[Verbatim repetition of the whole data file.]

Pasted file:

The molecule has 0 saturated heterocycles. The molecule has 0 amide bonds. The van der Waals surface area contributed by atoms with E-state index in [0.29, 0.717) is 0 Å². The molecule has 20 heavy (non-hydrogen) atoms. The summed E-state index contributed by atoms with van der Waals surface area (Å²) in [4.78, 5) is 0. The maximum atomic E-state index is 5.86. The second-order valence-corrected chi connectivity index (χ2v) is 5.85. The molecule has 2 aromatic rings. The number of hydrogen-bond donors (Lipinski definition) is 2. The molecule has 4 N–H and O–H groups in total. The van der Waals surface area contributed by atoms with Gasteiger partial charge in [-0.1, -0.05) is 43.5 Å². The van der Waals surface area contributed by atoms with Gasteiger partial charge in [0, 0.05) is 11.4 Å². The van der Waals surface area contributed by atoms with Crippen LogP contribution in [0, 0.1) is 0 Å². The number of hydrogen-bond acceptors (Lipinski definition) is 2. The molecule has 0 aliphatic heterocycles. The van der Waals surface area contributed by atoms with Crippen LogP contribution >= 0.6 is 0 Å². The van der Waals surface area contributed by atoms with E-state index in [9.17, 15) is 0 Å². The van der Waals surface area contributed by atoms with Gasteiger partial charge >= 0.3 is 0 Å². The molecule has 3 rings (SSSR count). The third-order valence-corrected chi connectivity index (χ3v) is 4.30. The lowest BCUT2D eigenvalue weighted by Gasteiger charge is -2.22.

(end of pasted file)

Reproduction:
The molecule has 0 saturated heterocycles. The molecule has 0 amide bonds. The van der Waals surface area contributed by atoms with E-state index in [0.29, 0.717) is 0 Å². The molecule has 20 heavy (non-hydrogen) atoms. The summed E-state index contributed by atoms with van der Waals surface area (Å²) in [4.78, 5) is 0. The maximum atomic E-state index is 5.86. The second-order valence-corrected chi connectivity index (χ2v) is 5.85. The molecule has 2 aromatic rings. The number of hydrogen-bond donors (Lipinski definition) is 2. The molecule has 4 N–H and O–H groups in total. The van der Waals surface area contributed by atoms with Gasteiger partial charge in [-0.1, -0.05) is 43.5 Å². The van der Waals surface area contributed by atoms with Gasteiger partial charge in [0, 0.05) is 11.4 Å². The van der Waals surface area contributed by atoms with Crippen LogP contribution in [0, 0.1) is 0 Å². The number of hydrogen-bond acceptors (Lipinski definition) is 2. The molecule has 0 aliphatic heterocycles. The van der Waals surface area contributed by atoms with Crippen LogP contribution >= 0.6 is 0 Å². The van der Waals surface area contributed by atoms with E-state index in [9.17, 15) is 0 Å². The van der Waals surface area contributed by atoms with Gasteiger partial charge >= 0.3 is 0 Å². The molecule has 3 rings (SSSR count). The third-order valence-corrected chi connectivity index (χ3v) is 4.30. The lowest BCUT2D eigenvalue weighted by Gasteiger charge is -2.22.